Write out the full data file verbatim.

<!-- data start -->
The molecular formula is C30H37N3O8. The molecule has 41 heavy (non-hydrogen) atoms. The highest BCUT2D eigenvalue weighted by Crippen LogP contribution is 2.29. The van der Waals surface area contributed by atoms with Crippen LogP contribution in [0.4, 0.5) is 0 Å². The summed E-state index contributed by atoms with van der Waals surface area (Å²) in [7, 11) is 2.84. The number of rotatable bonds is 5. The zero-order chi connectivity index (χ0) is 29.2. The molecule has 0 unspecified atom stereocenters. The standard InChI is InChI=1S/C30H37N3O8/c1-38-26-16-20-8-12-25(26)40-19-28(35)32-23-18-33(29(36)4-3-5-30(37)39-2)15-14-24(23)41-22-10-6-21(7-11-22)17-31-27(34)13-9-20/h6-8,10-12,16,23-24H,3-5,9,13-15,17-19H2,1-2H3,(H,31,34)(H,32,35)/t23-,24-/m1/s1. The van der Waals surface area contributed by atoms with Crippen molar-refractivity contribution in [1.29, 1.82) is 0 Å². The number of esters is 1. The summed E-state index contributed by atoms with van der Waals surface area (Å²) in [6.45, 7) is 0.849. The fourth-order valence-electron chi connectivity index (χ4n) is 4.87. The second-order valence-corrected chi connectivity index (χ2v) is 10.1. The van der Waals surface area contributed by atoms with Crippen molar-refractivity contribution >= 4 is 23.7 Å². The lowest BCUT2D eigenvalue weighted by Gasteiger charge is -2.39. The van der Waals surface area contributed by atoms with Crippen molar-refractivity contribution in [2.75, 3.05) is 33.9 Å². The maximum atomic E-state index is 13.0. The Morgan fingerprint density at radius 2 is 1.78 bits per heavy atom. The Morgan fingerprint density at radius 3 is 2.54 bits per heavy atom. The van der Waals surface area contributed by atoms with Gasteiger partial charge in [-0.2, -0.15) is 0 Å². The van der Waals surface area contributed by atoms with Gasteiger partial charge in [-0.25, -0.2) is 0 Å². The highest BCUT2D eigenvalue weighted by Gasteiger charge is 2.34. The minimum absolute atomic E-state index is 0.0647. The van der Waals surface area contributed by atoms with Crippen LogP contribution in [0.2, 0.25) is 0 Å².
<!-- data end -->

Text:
The molecular formula is C30H37N3O8. The molecule has 41 heavy (non-hydrogen) atoms. The highest BCUT2D eigenvalue weighted by Crippen LogP contribution is 2.29. The van der Waals surface area contributed by atoms with Crippen LogP contribution in [0.4, 0.5) is 0 Å². The summed E-state index contributed by atoms with van der Waals surface area (Å²) in [7, 11) is 2.84. The number of rotatable bonds is 5. The zero-order chi connectivity index (χ0) is 29.2. The molecule has 0 unspecified atom stereocenters. The standard InChI is InChI=1S/C30H37N3O8/c1-38-26-16-20-8-12-25(26)40-19-28(35)32-23-18-33(29(36)4-3-5-30(37)39-2)15-14-24(23)41-22-10-6-21(7-11-22)17-31-27(34)13-9-20/h6-8,10-12,16,23-24H,3-5,9,13-15,17-19H2,1-2H3,(H,31,34)(H,32,35)/t23-,24-/m1/s1. The van der Waals surface area contributed by atoms with Crippen molar-refractivity contribution in [1.29, 1.82) is 0 Å². The number of esters is 1. The summed E-state index contributed by atoms with van der Waals surface area (Å²) in [6.45, 7) is 0.849. The fourth-order valence-electron chi connectivity index (χ4n) is 4.87. The second-order valence-corrected chi connectivity index (χ2v) is 10.1. The van der Waals surface area contributed by atoms with Crippen molar-refractivity contribution >= 4 is 23.7 Å². The lowest BCUT2D eigenvalue weighted by Gasteiger charge is -2.39. The van der Waals surface area contributed by atoms with Crippen molar-refractivity contribution in [2.75, 3.05) is 33.9 Å². The maximum atomic E-state index is 13.0. The Morgan fingerprint density at radius 2 is 1.78 bits per heavy atom. The Morgan fingerprint density at radius 3 is 2.54 bits per heavy atom. The van der Waals surface area contributed by atoms with Gasteiger partial charge in [-0.2, -0.15) is 0 Å². The van der Waals surface area contributed by atoms with Gasteiger partial charge in [-0.25, -0.2) is 0 Å². The highest BCUT2D eigenvalue weighted by Gasteiger charge is 2.34. The minimum absolute atomic E-state index is 0.0647. The van der Waals surface area contributed by atoms with Crippen LogP contribution in [0.2, 0.25) is 0 Å².